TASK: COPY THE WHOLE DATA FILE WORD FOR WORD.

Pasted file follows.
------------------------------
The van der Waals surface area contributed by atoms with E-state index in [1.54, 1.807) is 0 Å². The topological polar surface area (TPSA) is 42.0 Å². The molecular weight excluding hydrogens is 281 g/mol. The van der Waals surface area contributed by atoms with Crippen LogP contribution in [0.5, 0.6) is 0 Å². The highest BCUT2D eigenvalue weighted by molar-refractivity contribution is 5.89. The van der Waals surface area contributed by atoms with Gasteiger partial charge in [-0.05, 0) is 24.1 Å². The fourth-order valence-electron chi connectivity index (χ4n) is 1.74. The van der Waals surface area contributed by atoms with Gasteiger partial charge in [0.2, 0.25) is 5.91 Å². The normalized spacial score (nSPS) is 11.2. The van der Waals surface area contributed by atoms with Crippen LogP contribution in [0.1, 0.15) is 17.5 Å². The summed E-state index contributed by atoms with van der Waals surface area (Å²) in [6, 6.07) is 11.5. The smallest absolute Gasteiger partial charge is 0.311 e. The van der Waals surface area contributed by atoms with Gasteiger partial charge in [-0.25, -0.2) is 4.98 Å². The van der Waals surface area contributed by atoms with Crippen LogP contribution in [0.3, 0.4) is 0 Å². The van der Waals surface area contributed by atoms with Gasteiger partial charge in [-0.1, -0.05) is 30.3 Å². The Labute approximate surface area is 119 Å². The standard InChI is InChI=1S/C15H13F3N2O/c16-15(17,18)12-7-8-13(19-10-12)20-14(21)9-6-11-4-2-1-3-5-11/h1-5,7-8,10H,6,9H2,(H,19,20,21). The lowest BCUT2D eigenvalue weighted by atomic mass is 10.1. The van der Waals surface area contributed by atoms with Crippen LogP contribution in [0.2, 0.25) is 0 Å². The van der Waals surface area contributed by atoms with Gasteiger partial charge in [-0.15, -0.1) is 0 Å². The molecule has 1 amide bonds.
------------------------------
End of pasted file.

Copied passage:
The van der Waals surface area contributed by atoms with E-state index in [1.54, 1.807) is 0 Å². The topological polar surface area (TPSA) is 42.0 Å². The molecular weight excluding hydrogens is 281 g/mol. The van der Waals surface area contributed by atoms with Crippen LogP contribution in [0.5, 0.6) is 0 Å². The highest BCUT2D eigenvalue weighted by molar-refractivity contribution is 5.89. The van der Waals surface area contributed by atoms with Gasteiger partial charge in [-0.05, 0) is 24.1 Å². The fourth-order valence-electron chi connectivity index (χ4n) is 1.74. The van der Waals surface area contributed by atoms with Gasteiger partial charge in [0.2, 0.25) is 5.91 Å². The normalized spacial score (nSPS) is 11.2. The van der Waals surface area contributed by atoms with Crippen LogP contribution in [0.1, 0.15) is 17.5 Å². The summed E-state index contributed by atoms with van der Waals surface area (Å²) in [6, 6.07) is 11.5. The smallest absolute Gasteiger partial charge is 0.311 e. The van der Waals surface area contributed by atoms with Gasteiger partial charge in [-0.25, -0.2) is 4.98 Å². The van der Waals surface area contributed by atoms with Crippen LogP contribution in [0.3, 0.4) is 0 Å². The van der Waals surface area contributed by atoms with Gasteiger partial charge in [-0.1, -0.05) is 30.3 Å². The Labute approximate surface area is 119 Å². The standard InChI is InChI=1S/C15H13F3N2O/c16-15(17,18)12-7-8-13(19-10-12)20-14(21)9-6-11-4-2-1-3-5-11/h1-5,7-8,10H,6,9H2,(H,19,20,21). The lowest BCUT2D eigenvalue weighted by atomic mass is 10.1. The van der Waals surface area contributed by atoms with Crippen LogP contribution in [0.2, 0.25) is 0 Å². The van der Waals surface area contributed by atoms with Gasteiger partial charge in [-0.15, -0.1) is 0 Å². The molecule has 1 amide bonds.